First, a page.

A trademark is any word or symbol that a producer uses to identify the source of goods or services. Trademark law exists to prevent consumer confusion and protect business goodwill by not allowing businesses to misrepresent the source of their goods
Trademark infringement is illegal use of someone else’s mark. There are several ways someone can be liable for trademark infringement, but generally it is because someone is using the same or similar mark.
One increasingly common form of trademark infringement is creating counterfeit goods. Trademark counterfeiting is when a manufacturer produces goods that look exactly like the goods produced by the trademark owner, including stealing the logo and putting it on the fake product, and passes them off as the trademark owner’s goods.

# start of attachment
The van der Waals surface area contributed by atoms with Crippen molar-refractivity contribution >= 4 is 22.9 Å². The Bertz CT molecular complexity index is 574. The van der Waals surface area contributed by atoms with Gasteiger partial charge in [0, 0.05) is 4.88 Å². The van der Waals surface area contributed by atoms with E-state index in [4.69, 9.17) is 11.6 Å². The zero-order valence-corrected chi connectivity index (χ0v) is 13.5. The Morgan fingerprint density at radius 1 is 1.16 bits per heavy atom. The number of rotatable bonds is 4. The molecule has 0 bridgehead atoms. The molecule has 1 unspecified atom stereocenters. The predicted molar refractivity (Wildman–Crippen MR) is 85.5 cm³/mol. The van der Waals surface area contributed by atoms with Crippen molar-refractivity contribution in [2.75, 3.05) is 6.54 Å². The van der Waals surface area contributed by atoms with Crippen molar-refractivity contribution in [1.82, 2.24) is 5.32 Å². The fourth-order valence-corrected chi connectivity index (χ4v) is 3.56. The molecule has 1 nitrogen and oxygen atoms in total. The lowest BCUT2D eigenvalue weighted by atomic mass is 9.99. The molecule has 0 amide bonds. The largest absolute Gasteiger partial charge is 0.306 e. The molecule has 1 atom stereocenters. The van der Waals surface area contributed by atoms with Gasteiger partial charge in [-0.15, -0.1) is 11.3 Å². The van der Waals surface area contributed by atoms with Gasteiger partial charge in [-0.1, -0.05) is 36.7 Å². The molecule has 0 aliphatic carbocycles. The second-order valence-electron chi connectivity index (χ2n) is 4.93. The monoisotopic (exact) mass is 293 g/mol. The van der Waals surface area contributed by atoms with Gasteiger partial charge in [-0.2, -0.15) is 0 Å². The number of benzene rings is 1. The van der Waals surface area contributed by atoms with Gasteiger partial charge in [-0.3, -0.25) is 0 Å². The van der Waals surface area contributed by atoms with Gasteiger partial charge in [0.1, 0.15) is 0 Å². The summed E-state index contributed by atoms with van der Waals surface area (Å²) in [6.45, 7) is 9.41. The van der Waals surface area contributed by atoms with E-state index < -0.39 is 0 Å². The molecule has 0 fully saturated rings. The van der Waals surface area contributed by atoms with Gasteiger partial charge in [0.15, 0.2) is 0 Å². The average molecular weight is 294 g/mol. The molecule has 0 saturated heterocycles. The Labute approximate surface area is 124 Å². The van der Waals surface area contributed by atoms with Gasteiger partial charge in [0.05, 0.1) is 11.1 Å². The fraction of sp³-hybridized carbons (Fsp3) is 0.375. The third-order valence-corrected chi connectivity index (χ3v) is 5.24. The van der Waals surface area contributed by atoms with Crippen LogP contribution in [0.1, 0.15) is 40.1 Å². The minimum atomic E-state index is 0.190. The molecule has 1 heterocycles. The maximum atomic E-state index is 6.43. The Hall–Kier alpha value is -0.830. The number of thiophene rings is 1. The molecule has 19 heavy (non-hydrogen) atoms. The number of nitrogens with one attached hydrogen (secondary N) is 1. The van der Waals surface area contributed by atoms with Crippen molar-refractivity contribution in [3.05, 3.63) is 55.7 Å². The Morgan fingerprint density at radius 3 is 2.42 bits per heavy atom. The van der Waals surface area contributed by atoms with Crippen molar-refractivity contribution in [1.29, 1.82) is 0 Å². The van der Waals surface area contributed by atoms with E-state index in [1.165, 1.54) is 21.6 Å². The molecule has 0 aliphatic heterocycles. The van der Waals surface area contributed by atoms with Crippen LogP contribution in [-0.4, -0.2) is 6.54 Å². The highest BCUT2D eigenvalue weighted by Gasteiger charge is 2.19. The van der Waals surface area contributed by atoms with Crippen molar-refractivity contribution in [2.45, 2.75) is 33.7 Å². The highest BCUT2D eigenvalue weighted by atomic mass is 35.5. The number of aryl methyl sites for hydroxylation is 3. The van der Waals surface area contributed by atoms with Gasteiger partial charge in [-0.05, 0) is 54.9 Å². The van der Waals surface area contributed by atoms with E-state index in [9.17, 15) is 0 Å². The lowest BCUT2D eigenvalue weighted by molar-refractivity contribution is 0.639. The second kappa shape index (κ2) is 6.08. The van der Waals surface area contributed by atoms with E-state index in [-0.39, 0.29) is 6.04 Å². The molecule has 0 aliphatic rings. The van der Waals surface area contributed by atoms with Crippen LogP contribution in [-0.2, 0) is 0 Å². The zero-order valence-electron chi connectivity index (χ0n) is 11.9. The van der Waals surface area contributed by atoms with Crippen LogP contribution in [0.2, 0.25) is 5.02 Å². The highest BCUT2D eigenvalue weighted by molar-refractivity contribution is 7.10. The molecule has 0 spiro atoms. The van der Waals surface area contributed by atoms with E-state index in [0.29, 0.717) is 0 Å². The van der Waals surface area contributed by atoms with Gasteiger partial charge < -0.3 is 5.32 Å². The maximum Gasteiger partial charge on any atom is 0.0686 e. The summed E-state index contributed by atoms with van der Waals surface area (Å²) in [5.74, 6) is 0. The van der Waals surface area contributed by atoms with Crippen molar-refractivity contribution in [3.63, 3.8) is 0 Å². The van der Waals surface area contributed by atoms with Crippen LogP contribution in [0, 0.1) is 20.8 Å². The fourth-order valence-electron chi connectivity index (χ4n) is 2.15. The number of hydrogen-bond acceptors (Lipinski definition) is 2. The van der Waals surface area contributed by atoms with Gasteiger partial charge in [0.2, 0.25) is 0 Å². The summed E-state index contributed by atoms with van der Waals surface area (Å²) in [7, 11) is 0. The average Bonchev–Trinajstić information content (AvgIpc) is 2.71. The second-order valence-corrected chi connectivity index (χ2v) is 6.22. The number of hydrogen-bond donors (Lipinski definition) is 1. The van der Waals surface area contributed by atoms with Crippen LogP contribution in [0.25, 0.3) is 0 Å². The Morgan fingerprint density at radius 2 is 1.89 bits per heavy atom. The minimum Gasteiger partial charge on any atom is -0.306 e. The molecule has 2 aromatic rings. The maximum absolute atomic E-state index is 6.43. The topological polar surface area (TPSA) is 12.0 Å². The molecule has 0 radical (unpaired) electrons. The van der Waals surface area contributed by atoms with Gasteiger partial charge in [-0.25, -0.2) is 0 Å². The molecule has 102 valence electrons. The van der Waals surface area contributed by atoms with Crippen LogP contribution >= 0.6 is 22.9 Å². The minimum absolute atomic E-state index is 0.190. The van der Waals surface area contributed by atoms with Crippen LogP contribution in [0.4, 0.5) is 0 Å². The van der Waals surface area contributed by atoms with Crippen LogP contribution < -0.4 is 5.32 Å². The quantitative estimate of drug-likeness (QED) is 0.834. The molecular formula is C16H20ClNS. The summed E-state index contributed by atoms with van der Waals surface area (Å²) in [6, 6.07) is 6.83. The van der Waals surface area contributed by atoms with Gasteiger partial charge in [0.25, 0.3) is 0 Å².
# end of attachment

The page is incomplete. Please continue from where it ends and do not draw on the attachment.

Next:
Trademark counterfeiting is a very serious problem, since most consumers will assume that the logo on the products indicates their true source. In addition to misleading consumers, the owner of the trademark is harmed, because the counterfeit goods may be of lower quality than the real ones, which hurts their reputation and business goodwill.
In the United States, the Customs Office can seize imported counterfeit goods, which may lead to criminal fines. Also, the trademark owner may sue producers of counterfeit goods. The owner can recover any lost profits and sometimes recover up to 3 times their actual damages (meant as a deterrent), resulting in huge awards.
If you are facing criminal charges in connection with counterfeit goods, you may wish to speak with an experienced criminal defense attorney. Your lawyer can advise you on the various trade laws of your state. Or, if you suspect that someone has been counterfeiting your product, you can contact a lawyer for advice on an infringement lawsuit.
Last Modified: 08-30-2016 03:12 PM PDTLaw Library Disclaimer
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